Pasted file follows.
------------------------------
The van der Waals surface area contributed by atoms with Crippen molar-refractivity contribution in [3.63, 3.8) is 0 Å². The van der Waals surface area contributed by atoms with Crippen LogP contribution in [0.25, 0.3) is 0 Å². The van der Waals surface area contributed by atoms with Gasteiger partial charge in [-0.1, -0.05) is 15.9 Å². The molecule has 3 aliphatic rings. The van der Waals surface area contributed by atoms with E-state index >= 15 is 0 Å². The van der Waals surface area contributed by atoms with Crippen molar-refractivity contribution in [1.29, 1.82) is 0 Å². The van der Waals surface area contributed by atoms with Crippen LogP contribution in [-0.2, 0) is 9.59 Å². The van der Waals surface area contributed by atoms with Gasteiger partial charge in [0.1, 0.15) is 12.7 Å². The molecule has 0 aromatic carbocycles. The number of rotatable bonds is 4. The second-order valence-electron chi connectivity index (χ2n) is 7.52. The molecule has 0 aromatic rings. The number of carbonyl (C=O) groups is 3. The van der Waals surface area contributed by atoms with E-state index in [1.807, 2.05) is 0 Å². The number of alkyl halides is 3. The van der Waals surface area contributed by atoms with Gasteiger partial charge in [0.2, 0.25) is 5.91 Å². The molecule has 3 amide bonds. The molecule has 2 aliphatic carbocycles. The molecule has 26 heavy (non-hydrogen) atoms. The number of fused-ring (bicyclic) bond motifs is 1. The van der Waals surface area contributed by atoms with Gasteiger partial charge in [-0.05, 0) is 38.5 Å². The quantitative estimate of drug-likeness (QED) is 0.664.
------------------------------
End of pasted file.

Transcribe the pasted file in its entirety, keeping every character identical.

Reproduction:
The van der Waals surface area contributed by atoms with Crippen molar-refractivity contribution in [3.63, 3.8) is 0 Å². The van der Waals surface area contributed by atoms with Crippen LogP contribution in [0.25, 0.3) is 0 Å². The van der Waals surface area contributed by atoms with Gasteiger partial charge in [-0.1, -0.05) is 15.9 Å². The molecule has 3 aliphatic rings. The van der Waals surface area contributed by atoms with E-state index >= 15 is 0 Å². The van der Waals surface area contributed by atoms with Crippen molar-refractivity contribution in [1.29, 1.82) is 0 Å². The van der Waals surface area contributed by atoms with Crippen LogP contribution in [-0.2, 0) is 9.59 Å². The van der Waals surface area contributed by atoms with Gasteiger partial charge in [0.1, 0.15) is 12.7 Å². The molecule has 0 aromatic carbocycles. The number of rotatable bonds is 4. The second-order valence-electron chi connectivity index (χ2n) is 7.52. The molecule has 0 aromatic rings. The number of carbonyl (C=O) groups is 3. The van der Waals surface area contributed by atoms with E-state index in [1.807, 2.05) is 0 Å². The number of alkyl halides is 3. The van der Waals surface area contributed by atoms with Gasteiger partial charge in [0.2, 0.25) is 5.91 Å². The molecule has 3 amide bonds. The molecule has 2 aliphatic carbocycles. The molecule has 26 heavy (non-hydrogen) atoms. The number of fused-ring (bicyclic) bond motifs is 1. The van der Waals surface area contributed by atoms with Gasteiger partial charge in [-0.05, 0) is 38.5 Å². The quantitative estimate of drug-likeness (QED) is 0.664.